Author: Catherynne M. Valente
Genre: SciFi/ Alt History
I’m going to quote the original Amazon blurb that first made me say, “What the hell?”
“Radiance is a decopunk pulp SF alt-history space opera mystery set in a Hollywood-and solar system-very different from our own, from Catherynne M. Valente, the phenomenal talent behind the New York Times bestselling The Girl Who Circumnavigated Fairyland in a Ship of Her Own Making.”
Yep, there’s a lot going on in this book. So I’m going to try to be far less wordy. Basically Severin Unck, renowned film maker and daughter of famous director and inter-galactic Playboy Percy (who shoots Gothic romances on the moon) goes missing while investigating the mystery of Adonis. A small-town on the callowhaling world of Venus that has also disappeared off the face of the, well, Venus leaving behind nothing but a small boy with a damaged hand who seems stuck in a time loop.
This book really tells the whole story of her life as well as the people around her, father, multiple stepmothers, and lover. It jumps through time and POV’s and is told through official interviews, recordings, radio broadcasts and (in some cases confusingly) the story of Percy trying to finish the movie of his daughters life and finding it quite difficult.
I’m going to be honest. I found it a little frustrating at times because the mystery of Severin’s disappearance was a pretty good one. All the stuff on Adonis is top-notch. Valente is a great writer overall but I found her setting the scenes here really first class. I was creeped out. I was frightened. I wanted to know more but you’d be there and then you’d be jumping around to the moon, to Pluto, to a thousand different places. All really thought out but taking you away from the heart of the mystery.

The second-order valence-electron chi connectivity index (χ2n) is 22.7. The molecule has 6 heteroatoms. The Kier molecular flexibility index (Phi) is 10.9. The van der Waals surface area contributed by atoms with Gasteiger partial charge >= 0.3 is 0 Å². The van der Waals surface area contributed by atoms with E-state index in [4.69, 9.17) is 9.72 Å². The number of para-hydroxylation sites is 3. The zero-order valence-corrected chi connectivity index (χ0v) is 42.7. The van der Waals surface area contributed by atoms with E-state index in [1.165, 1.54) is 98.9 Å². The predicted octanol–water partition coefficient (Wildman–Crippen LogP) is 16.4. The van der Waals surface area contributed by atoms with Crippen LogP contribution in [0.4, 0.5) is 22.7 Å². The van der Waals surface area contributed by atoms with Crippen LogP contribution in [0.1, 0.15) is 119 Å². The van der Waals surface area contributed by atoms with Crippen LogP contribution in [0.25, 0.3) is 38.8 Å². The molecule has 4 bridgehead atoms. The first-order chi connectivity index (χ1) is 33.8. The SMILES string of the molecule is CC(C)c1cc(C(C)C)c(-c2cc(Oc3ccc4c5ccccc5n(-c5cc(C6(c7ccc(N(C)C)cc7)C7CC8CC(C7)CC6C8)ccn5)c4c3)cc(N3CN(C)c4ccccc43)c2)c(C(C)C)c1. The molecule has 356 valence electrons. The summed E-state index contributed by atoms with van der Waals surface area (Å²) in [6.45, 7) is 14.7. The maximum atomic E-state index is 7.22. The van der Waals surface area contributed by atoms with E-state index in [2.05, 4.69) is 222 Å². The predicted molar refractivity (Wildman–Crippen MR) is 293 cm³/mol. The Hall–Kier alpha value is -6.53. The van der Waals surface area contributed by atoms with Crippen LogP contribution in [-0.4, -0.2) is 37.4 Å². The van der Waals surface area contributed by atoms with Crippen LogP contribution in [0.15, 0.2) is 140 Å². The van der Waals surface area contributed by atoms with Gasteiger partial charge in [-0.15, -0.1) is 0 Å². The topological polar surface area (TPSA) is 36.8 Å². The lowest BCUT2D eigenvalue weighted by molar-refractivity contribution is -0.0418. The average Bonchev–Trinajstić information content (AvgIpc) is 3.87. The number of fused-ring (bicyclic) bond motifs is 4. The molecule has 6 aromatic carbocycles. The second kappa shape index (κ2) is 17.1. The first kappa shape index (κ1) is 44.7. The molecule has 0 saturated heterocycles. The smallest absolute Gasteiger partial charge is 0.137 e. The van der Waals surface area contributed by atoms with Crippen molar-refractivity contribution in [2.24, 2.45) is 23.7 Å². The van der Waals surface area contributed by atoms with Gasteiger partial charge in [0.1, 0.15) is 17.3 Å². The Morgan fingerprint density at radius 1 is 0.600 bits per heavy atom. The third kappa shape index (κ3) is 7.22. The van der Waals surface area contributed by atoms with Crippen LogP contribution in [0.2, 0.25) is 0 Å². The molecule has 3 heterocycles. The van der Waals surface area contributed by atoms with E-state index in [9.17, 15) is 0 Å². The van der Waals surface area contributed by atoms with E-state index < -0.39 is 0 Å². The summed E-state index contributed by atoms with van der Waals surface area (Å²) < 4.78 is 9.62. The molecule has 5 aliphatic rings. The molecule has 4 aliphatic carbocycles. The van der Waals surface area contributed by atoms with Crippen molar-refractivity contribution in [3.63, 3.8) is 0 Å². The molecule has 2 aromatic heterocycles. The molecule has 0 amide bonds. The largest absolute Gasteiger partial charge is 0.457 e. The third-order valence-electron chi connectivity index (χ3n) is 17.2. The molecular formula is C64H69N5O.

Further more you had Percy’s movie about Severin which kept being changed until you had to question which parts were real and which parts were his writing her ending for her.
Strangely I had faith throughout the novel that Valente would be able to pull it all together and she does, in a way. But it’s the end that leaves me kind of torn. I can’t say that I loved it or was completely pleased with it but I can say that I’m still thinking about it. The deeper meanings and the overall beauty of this story that is this crazy and unimaginable universe told through the lens of movie making and Hollywood somehow is so familiar to still make sense.
I think a person can come at this book from so many different angles and take so many different things from it that it would be hard not to appreciate it.
What is the real story? What is the truth versus the movie? The importance of love. The heart of the universe. A father’s love for his daughter. A daughter’s need to break away from it. Each individuals place in the universe. Humanity’s place in the universe. Why did they wind up making movies on the moon?
Recommend: Yes. If the blurb interests you it’s worth a read. I’m still thinking about it several days later and yes, I think it would be an amazing movie!